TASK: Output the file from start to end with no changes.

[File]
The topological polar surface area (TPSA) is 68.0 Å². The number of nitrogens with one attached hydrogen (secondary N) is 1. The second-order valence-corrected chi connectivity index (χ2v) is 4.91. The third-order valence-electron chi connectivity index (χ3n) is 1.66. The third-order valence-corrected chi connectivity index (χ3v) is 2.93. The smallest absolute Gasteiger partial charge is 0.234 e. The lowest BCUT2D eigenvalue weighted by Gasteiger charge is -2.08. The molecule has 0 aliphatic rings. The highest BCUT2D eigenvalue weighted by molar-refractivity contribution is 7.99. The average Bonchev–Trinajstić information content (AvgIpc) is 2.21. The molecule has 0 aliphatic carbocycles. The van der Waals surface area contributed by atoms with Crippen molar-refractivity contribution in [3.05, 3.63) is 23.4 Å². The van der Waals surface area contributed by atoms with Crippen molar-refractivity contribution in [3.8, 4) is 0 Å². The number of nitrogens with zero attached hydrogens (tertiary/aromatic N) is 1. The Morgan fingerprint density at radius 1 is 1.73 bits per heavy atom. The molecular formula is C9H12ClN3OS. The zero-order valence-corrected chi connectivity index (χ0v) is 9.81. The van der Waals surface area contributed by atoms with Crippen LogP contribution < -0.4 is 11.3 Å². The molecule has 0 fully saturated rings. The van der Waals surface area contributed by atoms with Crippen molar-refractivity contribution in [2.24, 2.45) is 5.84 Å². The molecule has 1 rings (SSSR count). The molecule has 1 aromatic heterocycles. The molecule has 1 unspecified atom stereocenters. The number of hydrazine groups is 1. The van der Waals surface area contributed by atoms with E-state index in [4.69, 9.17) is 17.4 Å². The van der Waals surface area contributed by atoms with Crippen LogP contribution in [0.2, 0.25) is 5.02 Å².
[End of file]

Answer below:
The topological polar surface area (TPSA) is 68.0 Å². The number of nitrogens with one attached hydrogen (secondary N) is 1. The second-order valence-corrected chi connectivity index (χ2v) is 4.91. The third-order valence-electron chi connectivity index (χ3n) is 1.66. The third-order valence-corrected chi connectivity index (χ3v) is 2.93. The smallest absolute Gasteiger partial charge is 0.234 e. The lowest BCUT2D eigenvalue weighted by Gasteiger charge is -2.08. The molecule has 0 aliphatic rings. The highest BCUT2D eigenvalue weighted by molar-refractivity contribution is 7.99. The average Bonchev–Trinajstić information content (AvgIpc) is 2.21. The molecule has 0 aliphatic carbocycles. The van der Waals surface area contributed by atoms with Crippen molar-refractivity contribution in [3.05, 3.63) is 23.4 Å². The van der Waals surface area contributed by atoms with Crippen molar-refractivity contribution in [3.8, 4) is 0 Å². The number of nitrogens with zero attached hydrogens (tertiary/aromatic N) is 1. The Morgan fingerprint density at radius 1 is 1.73 bits per heavy atom. The molecular formula is C9H12ClN3OS. The zero-order valence-corrected chi connectivity index (χ0v) is 9.81. The van der Waals surface area contributed by atoms with Crippen LogP contribution < -0.4 is 11.3 Å². The molecule has 0 fully saturated rings. The van der Waals surface area contributed by atoms with Crippen molar-refractivity contribution in [2.24, 2.45) is 5.84 Å². The molecule has 1 rings (SSSR count). The molecule has 1 aromatic heterocycles. The molecule has 1 unspecified atom stereocenters. The number of hydrazine groups is 1. The van der Waals surface area contributed by atoms with E-state index in [4.69, 9.17) is 17.4 Å². The van der Waals surface area contributed by atoms with Crippen LogP contribution in [0.2, 0.25) is 5.02 Å².